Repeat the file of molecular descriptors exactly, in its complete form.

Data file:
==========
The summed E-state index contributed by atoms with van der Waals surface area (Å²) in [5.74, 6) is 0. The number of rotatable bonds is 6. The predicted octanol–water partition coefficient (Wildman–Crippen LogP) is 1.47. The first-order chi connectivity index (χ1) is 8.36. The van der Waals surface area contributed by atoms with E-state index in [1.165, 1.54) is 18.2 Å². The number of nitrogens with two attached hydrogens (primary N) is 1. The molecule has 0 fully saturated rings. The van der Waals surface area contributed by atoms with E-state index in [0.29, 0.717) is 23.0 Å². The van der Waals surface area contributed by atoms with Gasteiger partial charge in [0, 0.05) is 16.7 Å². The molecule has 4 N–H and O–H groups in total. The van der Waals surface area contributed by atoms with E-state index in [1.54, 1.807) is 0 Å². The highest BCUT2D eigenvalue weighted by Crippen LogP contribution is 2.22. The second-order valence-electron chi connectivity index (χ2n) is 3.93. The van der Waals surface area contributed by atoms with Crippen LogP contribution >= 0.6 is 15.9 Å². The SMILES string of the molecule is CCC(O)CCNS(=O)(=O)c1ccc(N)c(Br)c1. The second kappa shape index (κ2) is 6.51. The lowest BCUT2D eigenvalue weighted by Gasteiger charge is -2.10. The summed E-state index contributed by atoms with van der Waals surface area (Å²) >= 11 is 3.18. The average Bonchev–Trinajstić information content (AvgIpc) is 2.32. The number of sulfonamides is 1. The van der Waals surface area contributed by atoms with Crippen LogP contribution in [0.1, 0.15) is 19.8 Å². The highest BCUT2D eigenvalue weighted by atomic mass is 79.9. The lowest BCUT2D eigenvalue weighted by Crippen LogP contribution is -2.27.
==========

The summed E-state index contributed by atoms with van der Waals surface area (Å²) in [5.74, 6) is 0. The number of rotatable bonds is 6. The predicted octanol–water partition coefficient (Wildman–Crippen LogP) is 1.47. The first-order chi connectivity index (χ1) is 8.36. The van der Waals surface area contributed by atoms with E-state index in [1.165, 1.54) is 18.2 Å². The number of nitrogens with two attached hydrogens (primary N) is 1. The molecule has 0 fully saturated rings. The van der Waals surface area contributed by atoms with E-state index in [0.29, 0.717) is 23.0 Å². The van der Waals surface area contributed by atoms with Gasteiger partial charge in [0, 0.05) is 16.7 Å². The molecule has 4 N–H and O–H groups in total. The van der Waals surface area contributed by atoms with E-state index in [1.54, 1.807) is 0 Å². The highest BCUT2D eigenvalue weighted by Crippen LogP contribution is 2.22. The second-order valence-electron chi connectivity index (χ2n) is 3.93. The van der Waals surface area contributed by atoms with Crippen LogP contribution >= 0.6 is 15.9 Å². The SMILES string of the molecule is CCC(O)CCNS(=O)(=O)c1ccc(N)c(Br)c1. The second kappa shape index (κ2) is 6.51. The lowest BCUT2D eigenvalue weighted by Gasteiger charge is -2.10. The summed E-state index contributed by atoms with van der Waals surface area (Å²) >= 11 is 3.18. The average Bonchev–Trinajstić information content (AvgIpc) is 2.32. The number of sulfonamides is 1. The van der Waals surface area contributed by atoms with Crippen LogP contribution in [0.1, 0.15) is 19.8 Å². The highest BCUT2D eigenvalue weighted by atomic mass is 79.9. The lowest BCUT2D eigenvalue weighted by Crippen LogP contribution is -2.27.